Lead author Dr Duncan Cook, an associate professor of Geography at the Australian Catholic University, said: “Mercury pollution in the environment is usually found in contemporary urban areas and industrial landscapes. Discovering mercury buried deep in soils and sediments in ancient Maya cities is difficult to explain, until we begin to consider the archeology of the region which tells us that the Maya were using mercury for centuries.”
Ancient anthropogenic pollution
For the first time, Cook and colleagues here reviewed all data on mercury concentrations in soil and sediments at archeological sites across the ancient Maya world. They show that at sites from the Classical Period for which measurements are available – Chunchumil in today’s Mexico, Marco Gonzales, Chan b’i, and Actuncan in Belize, La Corona, Tikal, Petén Itzá, Piedras Negras, and Cancuén in Guatemala, Palmarejo in Honduras, and Cerén, a Mesoamerican ‘Pompeii’, in El Salvador –mercury pollution is detectable everywhere except at Chan b’i.
Concentrations range from 0.016 ppm at Actuncan to an extraordinary 17.16 ppm at Tikal. For comparison, the Toxic Effect Threshold (TET) for mercury in sediments is defined as 1 ppm.
Heavy users of mercury
What caused this prehistoric mercury pollution? The authors highlight that sealed vessels filled with ‘elemental’ (ie, liquid) mercury have been found at several Maya sites, for example Quiriqua in Guatemala, El Paraíso in Honduras, and the former multi-ethnic megacity Teotihucan in Central Mexico. Elsewhere in the Maya region, archeologists have found objects painted with mercury-containing paints, mainly made from the mineral cinnabar.
The authors conclude that the ancient Maya frequently used cinnabar and mercury-containing paints and powders for decoration. This mercury could then have leached from patios, floor areas, walls, and ceramics, and subsequently spread into the soil and water.
“For the Maya, objects could contain ch’ulel, or soul-force, which resided in blood. Hence, the brilliant red pigment of cinnabar was an invaluable and sacred substance, but unbeknownst to them it was also deadly and its legacy persists in soils and sediments around ancient Maya sites,” said co-author Dr Nicholas Dunning, a professor at the University of Cincinnati.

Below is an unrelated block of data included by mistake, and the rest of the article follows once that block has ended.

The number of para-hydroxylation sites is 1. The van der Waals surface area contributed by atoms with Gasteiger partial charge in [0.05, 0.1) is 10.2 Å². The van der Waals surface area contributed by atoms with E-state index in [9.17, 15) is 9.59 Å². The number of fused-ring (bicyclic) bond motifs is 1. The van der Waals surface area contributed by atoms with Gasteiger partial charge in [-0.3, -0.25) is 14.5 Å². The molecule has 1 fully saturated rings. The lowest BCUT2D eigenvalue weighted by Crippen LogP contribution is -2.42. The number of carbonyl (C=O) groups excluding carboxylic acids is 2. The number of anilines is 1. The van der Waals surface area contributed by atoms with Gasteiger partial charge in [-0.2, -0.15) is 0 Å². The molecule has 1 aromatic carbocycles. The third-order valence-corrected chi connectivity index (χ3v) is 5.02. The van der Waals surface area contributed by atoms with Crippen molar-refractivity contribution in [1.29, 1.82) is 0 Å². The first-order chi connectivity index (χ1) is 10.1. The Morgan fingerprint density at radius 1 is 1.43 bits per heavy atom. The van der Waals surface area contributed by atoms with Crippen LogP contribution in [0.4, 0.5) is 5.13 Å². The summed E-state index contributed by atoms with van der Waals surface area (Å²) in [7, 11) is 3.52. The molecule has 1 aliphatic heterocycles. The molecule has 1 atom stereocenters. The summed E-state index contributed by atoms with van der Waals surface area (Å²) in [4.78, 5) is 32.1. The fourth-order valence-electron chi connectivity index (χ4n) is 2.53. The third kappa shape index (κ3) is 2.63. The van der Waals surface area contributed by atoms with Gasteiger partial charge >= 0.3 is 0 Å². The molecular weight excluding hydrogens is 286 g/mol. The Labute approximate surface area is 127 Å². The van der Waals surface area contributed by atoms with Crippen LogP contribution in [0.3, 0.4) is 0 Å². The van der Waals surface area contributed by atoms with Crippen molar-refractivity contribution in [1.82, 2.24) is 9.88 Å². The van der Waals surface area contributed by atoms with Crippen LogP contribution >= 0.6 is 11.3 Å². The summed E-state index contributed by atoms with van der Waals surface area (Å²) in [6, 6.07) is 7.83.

As mercury is rare in the limestone that underlies much of the Maya region, they speculate that elemental mercury and cinnabar found at Maya sites could have been originally mined from known deposits on the northern and southern confines of the ancient Maya world, and imported to the cities by traders.
Health hazards and the ‘Mayacene’
All this mercury would have posed a health hazard for the ancient Maya: for example, the effects of chronic mercury poisoning include damage to the central nervous system, kidneys, and liver, and cause tremors, impaired vision and hearing, paralysis, and mental health problems. It’s perhaps significant that one of the last Maya rulers of Tikal, Dark Sun, who ruled around 810 CE, is depicted in frescoes as pathologically obese. Obesity is a known effect of metabolic syndrome, which can be caused by chronic mercury poisoning.
More research is needed to determine whether mercury exposure played a role in larger sociocultural change and trends in the Maya world, such as those towards the end of the Classic Period.
Co-author Dr Tim Beach, a professor at the University of Texas at Austin, said: “We conclude that even the ancient Maya, who barely used metals, caused mercury concentrations to be greatly elevated in their environment. This result is yet more evidence that just like we live today in the ‘Anthropocene’, there also was a ‘Maya anthropocene’ or ‘Mayacene’. Metal contamination seems to have been effect of human activity through history.”